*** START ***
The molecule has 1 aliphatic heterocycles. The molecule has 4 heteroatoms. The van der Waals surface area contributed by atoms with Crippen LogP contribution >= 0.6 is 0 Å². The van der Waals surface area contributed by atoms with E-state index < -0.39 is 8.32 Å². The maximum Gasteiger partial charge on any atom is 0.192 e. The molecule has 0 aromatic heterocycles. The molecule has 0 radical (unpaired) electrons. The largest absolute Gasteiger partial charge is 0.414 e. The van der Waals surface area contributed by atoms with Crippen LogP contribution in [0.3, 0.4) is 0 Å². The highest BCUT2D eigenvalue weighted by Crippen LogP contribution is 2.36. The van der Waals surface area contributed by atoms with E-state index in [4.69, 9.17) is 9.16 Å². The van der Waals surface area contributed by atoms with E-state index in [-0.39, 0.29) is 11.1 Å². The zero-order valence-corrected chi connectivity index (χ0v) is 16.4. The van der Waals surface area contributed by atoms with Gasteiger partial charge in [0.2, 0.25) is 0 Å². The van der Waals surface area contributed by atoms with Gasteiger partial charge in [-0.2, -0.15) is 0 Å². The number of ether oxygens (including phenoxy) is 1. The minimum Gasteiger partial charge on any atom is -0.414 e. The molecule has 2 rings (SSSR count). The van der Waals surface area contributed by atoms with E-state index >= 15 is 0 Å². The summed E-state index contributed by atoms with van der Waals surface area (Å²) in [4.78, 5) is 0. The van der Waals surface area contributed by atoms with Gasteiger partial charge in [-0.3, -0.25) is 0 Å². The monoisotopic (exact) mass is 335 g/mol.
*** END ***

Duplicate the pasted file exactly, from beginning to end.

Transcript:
The molecule has 1 aliphatic heterocycles. The molecule has 4 heteroatoms. The van der Waals surface area contributed by atoms with Crippen LogP contribution >= 0.6 is 0 Å². The van der Waals surface area contributed by atoms with E-state index < -0.39 is 8.32 Å². The maximum Gasteiger partial charge on any atom is 0.192 e. The molecule has 0 aromatic heterocycles. The molecule has 0 radical (unpaired) electrons. The largest absolute Gasteiger partial charge is 0.414 e. The van der Waals surface area contributed by atoms with Crippen LogP contribution in [0.3, 0.4) is 0 Å². The highest BCUT2D eigenvalue weighted by Crippen LogP contribution is 2.36. The van der Waals surface area contributed by atoms with E-state index in [4.69, 9.17) is 9.16 Å². The van der Waals surface area contributed by atoms with E-state index in [-0.39, 0.29) is 11.1 Å². The zero-order valence-corrected chi connectivity index (χ0v) is 16.4. The van der Waals surface area contributed by atoms with Gasteiger partial charge in [0.2, 0.25) is 0 Å². The van der Waals surface area contributed by atoms with Gasteiger partial charge in [-0.2, -0.15) is 0 Å². The number of ether oxygens (including phenoxy) is 1. The minimum Gasteiger partial charge on any atom is -0.414 e. The molecule has 2 rings (SSSR count). The van der Waals surface area contributed by atoms with E-state index >= 15 is 0 Å². The summed E-state index contributed by atoms with van der Waals surface area (Å²) in [4.78, 5) is 0. The van der Waals surface area contributed by atoms with Gasteiger partial charge in [-0.3, -0.25) is 0 Å². The monoisotopic (exact) mass is 335 g/mol.